- Bringing nature into cities, from urban parks to biodiversity corridors.
But the focus of this event is the buildings and construction sector, which brings me to my second message.
The urban expansion still to come provides a window for innovation.
The impact of the buildings and construction sector is already massive.
The sector accounts for almost 40 percent of energy- and process-related CO2 emissions, and 36 percent of global final energy demand. It is responsible for 25 percent of global water use. Construction material use grew 34 times between 1900 and 2005, yet 10-15 per cent of building materials are wasted, and 54 percent of demolition waste is landfilled.
Again, growth will mean more negative impacts.
Floorspace globally is expected to double by 2050 to 2060.
This could use up over 40 percent of the remaining carbon budget to avoid reaching the 2℃ temperature target of the Paris Agreement.
But it is this very growth that gives us an opportunity to do things differently.
As close to 70 percent of 2050 urban infrastructure is yet to be built, we can make new buildings zero-emission and resilient.
Many of the approaches to achieve this are relatively well-known.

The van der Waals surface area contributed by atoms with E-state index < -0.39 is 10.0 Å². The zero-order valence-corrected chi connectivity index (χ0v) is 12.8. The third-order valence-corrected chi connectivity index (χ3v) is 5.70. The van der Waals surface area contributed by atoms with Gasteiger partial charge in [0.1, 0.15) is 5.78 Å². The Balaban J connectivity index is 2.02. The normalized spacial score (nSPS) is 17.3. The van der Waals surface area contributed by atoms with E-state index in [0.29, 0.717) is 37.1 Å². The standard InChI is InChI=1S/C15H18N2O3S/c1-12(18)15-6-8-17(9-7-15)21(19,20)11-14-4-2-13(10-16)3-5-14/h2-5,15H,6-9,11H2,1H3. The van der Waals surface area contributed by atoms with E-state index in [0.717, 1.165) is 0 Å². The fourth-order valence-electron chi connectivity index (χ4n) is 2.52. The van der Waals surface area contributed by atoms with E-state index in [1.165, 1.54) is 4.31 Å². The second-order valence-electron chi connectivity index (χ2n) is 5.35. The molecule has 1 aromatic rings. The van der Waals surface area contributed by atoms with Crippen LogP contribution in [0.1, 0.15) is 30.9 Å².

Energy efficiency measures and nature-based solutions, such as green walls and roofs to provide cooling, are part of the mix.
But there is on aspect of the sector that very few people are talking about, and that is the raw materials we use.
My third message, therefore, is that we need to change our building blocks.
We are fixated on concrete, cement and steel.
We do not consider the embodied carbon and other environmental effects linked to these building materials – such as sand and water use.
Water is the largest resource extracted and traded by volume. Sand and gravel resources are the second-largest.2
We extract 40 to 50 billion tonnes of sand and gravel per year, with negative effects on rivers and coastal areas.
And we are not even talking about steel in this mix.
The solution is to switch to natural bio-based materials.
These materials require little energy during production.